Insurance

District of Columbia teens driving on their learner’s permits with a licensed adult supervising them do not need to have their own insurance policies. Once you start driving on your own, however, you will need insurance, so you and your family will want to explore options to keep these costs reasonable.

Planning ahead: How can I help keep teen driver auto insurance costs down?

  • Keep your grades up. Most insurers offer lower auto insurance rates for students with a “B” or higher grade average.
  • Investigate discounts. Many insurers offer discounts for teen drivers who complete driver’s education or defensive driving courses.
  • Don’t get your own car yet. If you won’t be the main driver for any of your family’s vehicles and can be classified as an occasional driver of one car, you could save your family hundreds of dollars in auto insurance.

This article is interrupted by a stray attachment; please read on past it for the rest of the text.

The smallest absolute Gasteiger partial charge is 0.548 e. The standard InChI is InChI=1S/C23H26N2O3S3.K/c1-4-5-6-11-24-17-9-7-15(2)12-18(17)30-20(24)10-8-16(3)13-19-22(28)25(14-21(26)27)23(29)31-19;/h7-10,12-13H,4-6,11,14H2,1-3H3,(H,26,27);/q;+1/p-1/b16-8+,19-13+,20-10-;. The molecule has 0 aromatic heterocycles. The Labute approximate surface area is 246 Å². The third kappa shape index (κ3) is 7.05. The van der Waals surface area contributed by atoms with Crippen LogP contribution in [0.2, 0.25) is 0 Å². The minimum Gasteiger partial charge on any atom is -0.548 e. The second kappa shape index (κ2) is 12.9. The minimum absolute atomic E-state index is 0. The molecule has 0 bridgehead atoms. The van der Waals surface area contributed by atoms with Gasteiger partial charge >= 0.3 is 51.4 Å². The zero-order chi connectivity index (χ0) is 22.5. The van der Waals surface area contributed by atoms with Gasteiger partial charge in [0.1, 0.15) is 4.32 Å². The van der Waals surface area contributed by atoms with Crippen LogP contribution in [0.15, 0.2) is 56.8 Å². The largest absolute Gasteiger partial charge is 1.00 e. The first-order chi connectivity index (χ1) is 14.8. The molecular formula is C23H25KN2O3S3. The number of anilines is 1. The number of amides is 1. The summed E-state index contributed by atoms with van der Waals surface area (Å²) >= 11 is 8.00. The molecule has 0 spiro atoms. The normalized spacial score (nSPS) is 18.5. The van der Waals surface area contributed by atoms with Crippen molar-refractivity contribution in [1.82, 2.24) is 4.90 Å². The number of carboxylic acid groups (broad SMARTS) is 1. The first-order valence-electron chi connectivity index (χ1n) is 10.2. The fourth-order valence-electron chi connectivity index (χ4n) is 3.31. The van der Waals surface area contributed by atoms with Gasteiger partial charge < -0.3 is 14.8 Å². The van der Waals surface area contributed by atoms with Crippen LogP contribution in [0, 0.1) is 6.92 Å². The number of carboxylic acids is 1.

• Practice, practice, practice. Now is the time to drive a lot with your parents under different conditions, so you’ll have fewer surprises (and potential crashes) when you’re driving solo.
  • Partner with your parents. Research shows that teen drivers with more involved parents get fewer tickets and engage in less risky driving. Avoiding tickets and crashes will help keep your auto insurance rates down. Completing a parent-teen driving agreement with your parents can help.

Car Insurance Requirements in the District of Columbia

All District of Columbia drivers are required to have auto insurance at the minimum levels of $25,000 per person for bodily injury, $50,000 per accident for bodily injury and $10,000 for property damage (25/50/10). Insurance companies in the District of Columbia determine rates based on factors such as your driving record, how long you’ve been a licensed driver, how much you drive, where you live and what you drive.

Check into car insurance available through AAA.

  • AAA StartSmart – A series of newsletters that address the challenges teens face when learning to drive.